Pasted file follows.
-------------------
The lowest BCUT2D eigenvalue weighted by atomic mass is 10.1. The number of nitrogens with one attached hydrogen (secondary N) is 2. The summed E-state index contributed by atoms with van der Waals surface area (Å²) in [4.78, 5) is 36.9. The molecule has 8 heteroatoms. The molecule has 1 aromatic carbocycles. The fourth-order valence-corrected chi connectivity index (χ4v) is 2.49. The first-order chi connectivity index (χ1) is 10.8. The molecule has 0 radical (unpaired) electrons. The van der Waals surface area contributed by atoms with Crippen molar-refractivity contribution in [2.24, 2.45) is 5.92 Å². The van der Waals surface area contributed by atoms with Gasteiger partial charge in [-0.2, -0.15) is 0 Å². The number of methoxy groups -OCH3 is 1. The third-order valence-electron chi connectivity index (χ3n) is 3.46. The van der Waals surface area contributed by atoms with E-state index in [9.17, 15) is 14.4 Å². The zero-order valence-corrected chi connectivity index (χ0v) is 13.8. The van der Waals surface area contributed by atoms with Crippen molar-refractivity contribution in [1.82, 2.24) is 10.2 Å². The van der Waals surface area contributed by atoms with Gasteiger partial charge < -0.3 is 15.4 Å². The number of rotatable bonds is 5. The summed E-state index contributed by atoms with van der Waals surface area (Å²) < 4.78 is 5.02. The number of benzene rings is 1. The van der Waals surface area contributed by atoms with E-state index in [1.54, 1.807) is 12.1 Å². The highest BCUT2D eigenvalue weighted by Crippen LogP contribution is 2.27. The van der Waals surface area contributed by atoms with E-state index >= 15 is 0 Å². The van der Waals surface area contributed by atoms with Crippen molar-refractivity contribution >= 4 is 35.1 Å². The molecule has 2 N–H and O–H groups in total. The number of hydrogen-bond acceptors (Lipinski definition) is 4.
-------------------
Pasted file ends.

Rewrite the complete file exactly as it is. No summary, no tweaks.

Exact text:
The lowest BCUT2D eigenvalue weighted by atomic mass is 10.1. The number of nitrogens with one attached hydrogen (secondary N) is 2. The summed E-state index contributed by atoms with van der Waals surface area (Å²) in [4.78, 5) is 36.9. The molecule has 8 heteroatoms. The molecule has 1 aromatic carbocycles. The fourth-order valence-corrected chi connectivity index (χ4v) is 2.49. The first-order chi connectivity index (χ1) is 10.8. The molecule has 0 radical (unpaired) electrons. The van der Waals surface area contributed by atoms with Crippen molar-refractivity contribution in [2.24, 2.45) is 5.92 Å². The van der Waals surface area contributed by atoms with Gasteiger partial charge in [-0.2, -0.15) is 0 Å². The number of methoxy groups -OCH3 is 1. The third-order valence-electron chi connectivity index (χ3n) is 3.46. The van der Waals surface area contributed by atoms with E-state index in [9.17, 15) is 14.4 Å². The zero-order valence-corrected chi connectivity index (χ0v) is 13.8. The van der Waals surface area contributed by atoms with Crippen molar-refractivity contribution in [1.82, 2.24) is 10.2 Å². The van der Waals surface area contributed by atoms with Gasteiger partial charge < -0.3 is 15.4 Å². The number of rotatable bonds is 5. The summed E-state index contributed by atoms with van der Waals surface area (Å²) < 4.78 is 5.02. The number of benzene rings is 1. The van der Waals surface area contributed by atoms with E-state index in [1.54, 1.807) is 12.1 Å². The highest BCUT2D eigenvalue weighted by Crippen LogP contribution is 2.27. The van der Waals surface area contributed by atoms with E-state index >= 15 is 0 Å². The van der Waals surface area contributed by atoms with Crippen molar-refractivity contribution >= 4 is 35.1 Å². The molecule has 2 N–H and O–H groups in total. The number of hydrogen-bond acceptors (Lipinski definition) is 4.